“the emperor has no clothes and they are bereft of a counter argument”

      LOL. Do you really believe this? Proponents of a pro-peace two-state solution which recognizes the self-determination rights of both peoples are not devoid of a counterargument. It’s easy to ignore the counterarguments by simply citing one argument made by extremists in the Jewish community.

      The #1 hasbara tool, as you put it, is to focus on Israel’s positive attributes, including its democracy, its protection of civil liberties, its dynamic economy, and its status as one of the world’s top tourist attractions. That’s how we get down. Your main tactic is to bash it 24/7, while saying nothing positive about the people you’re supposedly advocating for. You’re calling for BDS; we’re calling for economic cooperation. You’re calling for denying Jews the right of self-determination, we’re calling for both peoples to realize that right.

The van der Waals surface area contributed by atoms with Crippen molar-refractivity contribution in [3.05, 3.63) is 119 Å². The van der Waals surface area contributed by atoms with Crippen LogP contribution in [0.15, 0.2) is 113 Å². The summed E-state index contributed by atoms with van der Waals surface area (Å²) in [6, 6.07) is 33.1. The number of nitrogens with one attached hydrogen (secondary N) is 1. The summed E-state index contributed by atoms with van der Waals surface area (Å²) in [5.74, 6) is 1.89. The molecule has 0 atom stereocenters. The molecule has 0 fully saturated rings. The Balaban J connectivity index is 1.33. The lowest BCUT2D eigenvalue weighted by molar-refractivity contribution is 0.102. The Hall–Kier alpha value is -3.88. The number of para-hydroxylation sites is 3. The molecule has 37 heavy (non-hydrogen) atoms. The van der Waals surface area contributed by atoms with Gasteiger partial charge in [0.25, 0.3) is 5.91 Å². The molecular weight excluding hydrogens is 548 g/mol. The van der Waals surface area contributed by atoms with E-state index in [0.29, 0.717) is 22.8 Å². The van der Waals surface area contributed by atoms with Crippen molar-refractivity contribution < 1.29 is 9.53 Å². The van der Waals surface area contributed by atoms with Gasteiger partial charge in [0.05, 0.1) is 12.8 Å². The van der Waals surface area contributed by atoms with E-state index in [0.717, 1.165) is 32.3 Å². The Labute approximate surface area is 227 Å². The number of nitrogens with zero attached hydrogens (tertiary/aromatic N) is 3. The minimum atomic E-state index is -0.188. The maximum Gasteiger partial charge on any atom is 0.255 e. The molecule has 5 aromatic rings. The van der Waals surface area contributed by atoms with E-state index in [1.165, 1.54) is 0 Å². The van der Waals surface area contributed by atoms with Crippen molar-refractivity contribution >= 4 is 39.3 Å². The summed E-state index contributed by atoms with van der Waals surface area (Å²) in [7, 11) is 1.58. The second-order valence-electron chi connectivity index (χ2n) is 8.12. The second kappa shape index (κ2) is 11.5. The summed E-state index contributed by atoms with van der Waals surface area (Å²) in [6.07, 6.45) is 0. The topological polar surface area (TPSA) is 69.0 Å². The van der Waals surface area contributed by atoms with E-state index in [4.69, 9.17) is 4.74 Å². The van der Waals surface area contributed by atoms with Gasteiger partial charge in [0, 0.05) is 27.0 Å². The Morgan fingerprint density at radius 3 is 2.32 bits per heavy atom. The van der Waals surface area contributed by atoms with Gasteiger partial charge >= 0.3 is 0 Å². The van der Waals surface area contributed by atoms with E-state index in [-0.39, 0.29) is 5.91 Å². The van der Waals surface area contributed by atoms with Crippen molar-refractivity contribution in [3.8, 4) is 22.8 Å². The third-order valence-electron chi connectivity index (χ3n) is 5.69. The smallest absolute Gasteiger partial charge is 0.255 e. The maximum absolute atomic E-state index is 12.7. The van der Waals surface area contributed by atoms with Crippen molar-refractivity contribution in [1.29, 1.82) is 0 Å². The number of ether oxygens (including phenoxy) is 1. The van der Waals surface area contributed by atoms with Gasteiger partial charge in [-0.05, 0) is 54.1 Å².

• seafoid
        March 31, 2014, 12:16 pm

        Pro peace 2 state solution. Thanks for the laughs hoppy.
        Do please outline the solution when you get a minute. Will there be ponies for everyone?

      • Donald
        March 31, 2014, 12:34 pm

        “You’re calling for denying Jews the right of self-determination, we’re calling for both peoples to realize that right.”

        And you’ve supposedly been doing it for decades. If the 2SS advocates were serious, they’d use the threat of BDS as a tool–Israel had better get serious about offering the Palestinians something they can be happy with, or the next step is “one man one vote”. It may be too late anyway, but instead of desperately trying anything to get Israel to offer the 67 borders and at least a token right of return, the supposed 2SS advocates decide to label the advocates of equal rights “anti-semites”.